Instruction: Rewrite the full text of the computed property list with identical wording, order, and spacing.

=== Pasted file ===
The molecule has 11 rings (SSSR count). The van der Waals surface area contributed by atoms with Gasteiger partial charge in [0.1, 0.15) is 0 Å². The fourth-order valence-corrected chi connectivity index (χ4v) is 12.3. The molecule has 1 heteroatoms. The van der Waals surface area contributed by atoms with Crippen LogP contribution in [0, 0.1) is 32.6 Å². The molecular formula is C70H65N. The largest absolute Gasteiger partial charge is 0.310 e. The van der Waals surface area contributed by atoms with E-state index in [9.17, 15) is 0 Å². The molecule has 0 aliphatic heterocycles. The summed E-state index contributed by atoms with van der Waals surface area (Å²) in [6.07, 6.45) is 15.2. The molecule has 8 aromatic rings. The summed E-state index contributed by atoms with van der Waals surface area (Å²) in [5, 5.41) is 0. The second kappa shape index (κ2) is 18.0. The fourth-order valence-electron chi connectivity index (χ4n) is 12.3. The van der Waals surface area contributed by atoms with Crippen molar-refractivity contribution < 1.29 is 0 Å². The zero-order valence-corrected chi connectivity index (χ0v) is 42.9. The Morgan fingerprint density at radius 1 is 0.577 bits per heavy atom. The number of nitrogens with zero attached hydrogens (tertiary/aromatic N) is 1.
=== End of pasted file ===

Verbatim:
The molecule has 11 rings (SSSR count). The van der Waals surface area contributed by atoms with Gasteiger partial charge in [0.1, 0.15) is 0 Å². The fourth-order valence-corrected chi connectivity index (χ4v) is 12.3. The molecule has 1 heteroatoms. The van der Waals surface area contributed by atoms with Crippen LogP contribution in [0, 0.1) is 32.6 Å². The molecular formula is C70H65N. The largest absolute Gasteiger partial charge is 0.310 e. The van der Waals surface area contributed by atoms with E-state index in [9.17, 15) is 0 Å². The molecule has 0 aliphatic heterocycles. The summed E-state index contributed by atoms with van der Waals surface area (Å²) in [6.07, 6.45) is 15.2. The molecule has 8 aromatic rings. The summed E-state index contributed by atoms with van der Waals surface area (Å²) in [5, 5.41) is 0. The second kappa shape index (κ2) is 18.0. The fourth-order valence-electron chi connectivity index (χ4n) is 12.3. The van der Waals surface area contributed by atoms with Crippen molar-refractivity contribution < 1.29 is 0 Å². The zero-order valence-corrected chi connectivity index (χ0v) is 42.9. The Morgan fingerprint density at radius 1 is 0.577 bits per heavy atom. The number of nitrogens with zero attached hydrogens (tertiary/aromatic N) is 1.